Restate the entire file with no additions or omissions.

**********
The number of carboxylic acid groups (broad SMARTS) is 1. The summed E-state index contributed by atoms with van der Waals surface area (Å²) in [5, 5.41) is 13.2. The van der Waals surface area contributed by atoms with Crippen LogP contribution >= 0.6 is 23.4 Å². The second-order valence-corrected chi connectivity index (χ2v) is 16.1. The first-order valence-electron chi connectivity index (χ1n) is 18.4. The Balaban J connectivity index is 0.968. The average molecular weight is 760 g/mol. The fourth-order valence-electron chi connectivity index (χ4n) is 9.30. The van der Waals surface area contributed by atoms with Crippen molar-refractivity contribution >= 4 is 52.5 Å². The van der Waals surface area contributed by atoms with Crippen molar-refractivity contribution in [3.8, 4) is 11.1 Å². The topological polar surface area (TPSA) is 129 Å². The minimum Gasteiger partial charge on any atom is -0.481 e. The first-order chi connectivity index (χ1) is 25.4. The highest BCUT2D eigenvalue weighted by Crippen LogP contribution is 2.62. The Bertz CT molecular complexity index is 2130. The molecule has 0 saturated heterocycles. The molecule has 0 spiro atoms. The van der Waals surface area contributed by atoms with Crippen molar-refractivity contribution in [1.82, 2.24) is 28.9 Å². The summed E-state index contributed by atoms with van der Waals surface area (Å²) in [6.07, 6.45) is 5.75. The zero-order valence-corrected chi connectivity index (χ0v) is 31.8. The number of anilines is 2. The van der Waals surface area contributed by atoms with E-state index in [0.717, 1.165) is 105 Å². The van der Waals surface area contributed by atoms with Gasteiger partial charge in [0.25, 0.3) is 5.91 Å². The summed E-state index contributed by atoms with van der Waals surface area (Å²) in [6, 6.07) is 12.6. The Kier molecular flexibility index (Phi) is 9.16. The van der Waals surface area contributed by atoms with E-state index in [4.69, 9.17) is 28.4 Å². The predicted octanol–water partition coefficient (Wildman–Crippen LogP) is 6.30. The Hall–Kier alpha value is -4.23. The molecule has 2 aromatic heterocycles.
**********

The number of carboxylic acid groups (broad SMARTS) is 1. The summed E-state index contributed by atoms with van der Waals surface area (Å²) in [5, 5.41) is 13.2. The van der Waals surface area contributed by atoms with Crippen LogP contribution >= 0.6 is 23.4 Å². The second-order valence-corrected chi connectivity index (χ2v) is 16.1. The first-order valence-electron chi connectivity index (χ1n) is 18.4. The Balaban J connectivity index is 0.968. The average molecular weight is 760 g/mol. The fourth-order valence-electron chi connectivity index (χ4n) is 9.30. The van der Waals surface area contributed by atoms with Crippen molar-refractivity contribution >= 4 is 52.5 Å². The van der Waals surface area contributed by atoms with Crippen molar-refractivity contribution in [3.8, 4) is 11.1 Å². The topological polar surface area (TPSA) is 129 Å². The minimum Gasteiger partial charge on any atom is -0.481 e. The first-order chi connectivity index (χ1) is 25.4. The highest BCUT2D eigenvalue weighted by Crippen LogP contribution is 2.62. The Bertz CT molecular complexity index is 2130. The molecule has 0 saturated heterocycles. The molecule has 0 spiro atoms. The van der Waals surface area contributed by atoms with Crippen molar-refractivity contribution in [1.82, 2.24) is 28.9 Å². The summed E-state index contributed by atoms with van der Waals surface area (Å²) in [6.07, 6.45) is 5.75. The zero-order valence-corrected chi connectivity index (χ0v) is 31.8. The number of anilines is 2. The van der Waals surface area contributed by atoms with E-state index in [0.717, 1.165) is 105 Å². The van der Waals surface area contributed by atoms with Gasteiger partial charge in [0.25, 0.3) is 5.91 Å². The summed E-state index contributed by atoms with van der Waals surface area (Å²) in [6, 6.07) is 12.6. The Kier molecular flexibility index (Phi) is 9.16. The van der Waals surface area contributed by atoms with E-state index in [4.69, 9.17) is 28.4 Å². The predicted octanol–water partition coefficient (Wildman–Crippen LogP) is 6.30. The Hall–Kier alpha value is -4.23. The molecule has 2 aromatic heterocycles.